CW: This article discusses domestic abuse. Please refer to the end of the article for on- and off-campus resources. Please refer to thehoya.com for on-and-off-campus resources.
Despite facing an unresolved domestic abuse investigation, which has been all but forgotten by sports media outlets, current world No. 3 Alexander Zverev is dialed in on catching up to Novak Djokovic in the FedEx ATP rankings.
Zverev’s continued presence on the ATP Tour makes it clear that the organization and professional tennis in general are apathetic towards abuse allegations against pros. The sport’s governing bodies need to align disciplinary policies with one another in order to show a commitment to denouncing abuse.
The ATP Tour has yet to identify a course of action in handling the allegations of emotional and physical abuse levied against Zverev. The tennis world is growing impatient with the stagnation of the ongoing investigation, as it has been more than a year and a half since Olga Sharypova, Zverev’s former girlfriend, shared her story.
In a two-hour November 2020 interview with Ben Rothenberg, Sharypova opened up about the emotional and physical abuse she experienced in her second relationship with Zverev, which lasted 13 months.
“I was always blamed as the reason he competed badly, it was because of me,” Sharypova told Racquet. “I was the reason for all his losses.”
Before the 2021 U.S. Open, Zverev denied all of the accusations and filed a preliminary injunction in a German court against Rothenberg and Slate Magazine under the pretense of defamation and spreading false information. The court concluded that there was not enough substantial evidence to declare Zverev guilty.
The ATP acknowledged the severity of the allegations in a public statement and agreed to create a more structured domestic abuse policy. Its current policy simply mandates that ATP players avoid behaving in ways that could be perceived as unbecoming, which could include criminal charges or simply behaving in “a manner severely damaging to the reputation of the sport.”
The ATP has a history of getting involved after the conclusion of criminal proceedings, which can stretch on indefinitely. For example, in May 2020 former world No. 16 Nikoloz Basilashvili of Georgia was arrested on charges of domestic abuse. Due to the ongoing nature of the court case, the ATP has taken no action. In 2021, Basilashvili won two titles.
The structure of professional tennis makes uniform policies difficult. Not only does competition occur across different countries with varying laws, but seven independent organizations run the sport. Still, professional tennis has no excuse for its almost nonexistent domestic abuse policy, particularly when considering the resources and influence associated with the sport.
Now seven months into ATP’s so-called investigation, we have as much information as when we started. Other players and tournament bosses have mostly kept quiet about the controversy and in doing so are further damaging the sport’s reputation. During the 2021 Laver Cup, two years after Sharypova’s suicide attempt in Geneva during the same event in 2019, the exhibition event’s account blocked Twitter users who mentioned the allegations against Zverev.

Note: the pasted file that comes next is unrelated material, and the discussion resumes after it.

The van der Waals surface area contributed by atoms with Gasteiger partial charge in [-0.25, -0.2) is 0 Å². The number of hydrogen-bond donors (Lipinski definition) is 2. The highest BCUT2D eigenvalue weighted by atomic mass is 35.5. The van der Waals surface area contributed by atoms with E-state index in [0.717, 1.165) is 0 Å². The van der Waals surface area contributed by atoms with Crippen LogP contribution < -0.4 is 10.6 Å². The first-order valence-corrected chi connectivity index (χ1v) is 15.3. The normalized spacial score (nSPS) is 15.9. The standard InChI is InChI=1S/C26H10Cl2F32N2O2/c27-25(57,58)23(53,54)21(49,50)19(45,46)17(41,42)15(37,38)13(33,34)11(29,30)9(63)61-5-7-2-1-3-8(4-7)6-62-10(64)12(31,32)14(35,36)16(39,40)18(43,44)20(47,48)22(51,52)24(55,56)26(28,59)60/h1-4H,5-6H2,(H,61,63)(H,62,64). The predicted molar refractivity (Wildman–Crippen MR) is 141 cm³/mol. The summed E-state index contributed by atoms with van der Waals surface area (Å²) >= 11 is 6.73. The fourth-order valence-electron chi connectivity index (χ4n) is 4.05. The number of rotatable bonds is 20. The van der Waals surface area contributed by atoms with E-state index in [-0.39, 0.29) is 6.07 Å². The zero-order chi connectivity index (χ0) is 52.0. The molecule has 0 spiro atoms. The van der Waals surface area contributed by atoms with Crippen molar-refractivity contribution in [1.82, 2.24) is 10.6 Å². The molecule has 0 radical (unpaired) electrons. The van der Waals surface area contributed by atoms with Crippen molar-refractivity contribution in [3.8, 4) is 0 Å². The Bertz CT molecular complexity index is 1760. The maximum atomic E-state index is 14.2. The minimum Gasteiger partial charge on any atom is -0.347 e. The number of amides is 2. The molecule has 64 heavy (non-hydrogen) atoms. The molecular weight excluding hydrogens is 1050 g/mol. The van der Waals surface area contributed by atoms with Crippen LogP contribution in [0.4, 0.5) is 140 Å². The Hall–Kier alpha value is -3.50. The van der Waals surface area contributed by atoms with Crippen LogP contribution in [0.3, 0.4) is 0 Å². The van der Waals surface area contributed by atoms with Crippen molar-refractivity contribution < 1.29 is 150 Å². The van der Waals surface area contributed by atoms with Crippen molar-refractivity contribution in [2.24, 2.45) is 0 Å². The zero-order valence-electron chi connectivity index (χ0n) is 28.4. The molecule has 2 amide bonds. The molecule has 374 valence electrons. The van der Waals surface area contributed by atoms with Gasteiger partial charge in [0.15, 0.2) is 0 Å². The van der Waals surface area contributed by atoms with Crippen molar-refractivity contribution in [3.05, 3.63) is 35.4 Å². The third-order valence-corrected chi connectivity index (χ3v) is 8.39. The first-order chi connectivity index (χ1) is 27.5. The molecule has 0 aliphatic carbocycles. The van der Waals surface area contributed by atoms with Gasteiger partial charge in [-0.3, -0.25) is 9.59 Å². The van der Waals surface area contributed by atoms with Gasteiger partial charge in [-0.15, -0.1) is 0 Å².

World No. 1 Novak Djokovic expressed sympathy for Zverev in a concerning Tweet, placing the importance of Zverev’s tennis prowess at the forefront of the conversation and blatantly ignoring the severity of the allegations.
“Best wishes in what awaits you on and off the court,” Djokovic wrote in the Nov. 20, 2020 Tweet. “Stay strong.”
As reported by tennis journalist George Bellshaw, the locker room environment hasn’t changed for Zverev since the allegations.
“Other players? They’ve been fine to me,” Zverev told Bellshaw. “That won’t change, they know what’s going on.”
ATP players are brushing off the issue in a troubling one-sided consensus, treating Zverev as a victim. From the Women’s Tennis Association (WTA), only former world No. 20 Daria Gavrilova expressed her support for Sharypova, while two other WTA players defended Zverev’s character. Ironically, this character didn’t come across as too charming when Zverev was suspended a few weeks ago in Acapulco for repeatedly smashing his racket against the chair umpire’s ladder.
At the risk of losing all respect, the sport perhaps most in need of reinvention is angering its viewers who will no longer tolerate discrimination and injustice. Much worse, tennis’ inaction actively harms survivors of abuse by dismissing their experiences in favor of upholding a false image of the sport’s glamor. The media, fans and players must demand the ATP conduct a thorough investigation of the allegations against Zverev and make a commitment to holding abusers accountable.
Robbie Werdiger is a sophomore in the College. Causing a Racquet appears online and in print every other week.
On-campus resources include Health Education Services (202-687-8949) and Counseling and Psychiatric Service (202-687-6985); additional off-campus resources include the D.C. Rape Crisis Center (202-333-7273) and the D.C. Forensic Nurse Examiner Washington Hospital Center (844-443-5732). If you or anyone you know would like to receive a sexual assault forensic examination or other medical care — including emergency contraception — call the Network for Victim Recovery of D.C. (202-742-1727). To report sexual misconduct, you can contact Georgetown’s Title IX coordinator (202-687-9183) or file an online report here. Emergency contraception is available at the CVS located at 1403 Wisconsin Ave NW and through H*yas for Choice. For more information, visit sexualassault.georgetown.edu.